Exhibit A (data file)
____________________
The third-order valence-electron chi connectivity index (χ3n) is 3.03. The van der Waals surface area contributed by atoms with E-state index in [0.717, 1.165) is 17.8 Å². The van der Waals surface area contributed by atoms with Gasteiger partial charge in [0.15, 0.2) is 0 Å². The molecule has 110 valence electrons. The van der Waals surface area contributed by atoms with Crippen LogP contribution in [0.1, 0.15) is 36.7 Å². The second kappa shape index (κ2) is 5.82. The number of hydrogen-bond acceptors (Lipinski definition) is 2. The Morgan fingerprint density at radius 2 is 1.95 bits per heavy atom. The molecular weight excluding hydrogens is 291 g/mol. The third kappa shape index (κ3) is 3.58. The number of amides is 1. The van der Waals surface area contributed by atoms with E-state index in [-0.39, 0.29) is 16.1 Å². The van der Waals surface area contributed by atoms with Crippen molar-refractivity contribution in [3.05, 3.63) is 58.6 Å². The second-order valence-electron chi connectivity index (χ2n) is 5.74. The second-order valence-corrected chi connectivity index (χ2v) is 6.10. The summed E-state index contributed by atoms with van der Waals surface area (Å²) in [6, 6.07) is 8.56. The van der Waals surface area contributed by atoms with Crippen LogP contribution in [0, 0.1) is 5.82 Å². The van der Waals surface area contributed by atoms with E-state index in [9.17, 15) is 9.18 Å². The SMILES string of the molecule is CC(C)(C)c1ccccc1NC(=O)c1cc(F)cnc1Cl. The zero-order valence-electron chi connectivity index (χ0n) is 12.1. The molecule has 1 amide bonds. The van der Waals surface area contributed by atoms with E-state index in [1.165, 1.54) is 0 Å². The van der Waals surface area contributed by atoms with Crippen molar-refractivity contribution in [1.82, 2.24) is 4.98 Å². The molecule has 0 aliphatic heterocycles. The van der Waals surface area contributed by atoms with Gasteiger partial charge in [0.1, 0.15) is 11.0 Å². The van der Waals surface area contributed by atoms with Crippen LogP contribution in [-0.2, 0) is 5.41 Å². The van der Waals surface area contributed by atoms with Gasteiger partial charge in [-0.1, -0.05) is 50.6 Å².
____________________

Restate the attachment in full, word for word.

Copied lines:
The third-order valence-electron chi connectivity index (χ3n) is 3.03. The van der Waals surface area contributed by atoms with E-state index in [0.717, 1.165) is 17.8 Å². The van der Waals surface area contributed by atoms with Gasteiger partial charge in [0.15, 0.2) is 0 Å². The molecule has 110 valence electrons. The van der Waals surface area contributed by atoms with Crippen LogP contribution in [0.1, 0.15) is 36.7 Å². The second kappa shape index (κ2) is 5.82. The number of hydrogen-bond acceptors (Lipinski definition) is 2. The Morgan fingerprint density at radius 2 is 1.95 bits per heavy atom. The molecular weight excluding hydrogens is 291 g/mol. The third kappa shape index (κ3) is 3.58. The number of amides is 1. The van der Waals surface area contributed by atoms with E-state index in [-0.39, 0.29) is 16.1 Å². The van der Waals surface area contributed by atoms with Crippen molar-refractivity contribution in [3.05, 3.63) is 58.6 Å². The second-order valence-electron chi connectivity index (χ2n) is 5.74. The second-order valence-corrected chi connectivity index (χ2v) is 6.10. The summed E-state index contributed by atoms with van der Waals surface area (Å²) in [6, 6.07) is 8.56. The van der Waals surface area contributed by atoms with Crippen LogP contribution in [0, 0.1) is 5.82 Å². The van der Waals surface area contributed by atoms with E-state index in [9.17, 15) is 9.18 Å². The SMILES string of the molecule is CC(C)(C)c1ccccc1NC(=O)c1cc(F)cnc1Cl. The zero-order valence-electron chi connectivity index (χ0n) is 12.1. The molecule has 1 amide bonds. The van der Waals surface area contributed by atoms with E-state index in [1.165, 1.54) is 0 Å². The van der Waals surface area contributed by atoms with Crippen molar-refractivity contribution in [1.82, 2.24) is 4.98 Å². The molecule has 0 aliphatic heterocycles. The van der Waals surface area contributed by atoms with Gasteiger partial charge in [0.1, 0.15) is 11.0 Å². The van der Waals surface area contributed by atoms with Crippen LogP contribution in [-0.2, 0) is 5.41 Å². The van der Waals surface area contributed by atoms with Gasteiger partial charge in [-0.1, -0.05) is 50.6 Å².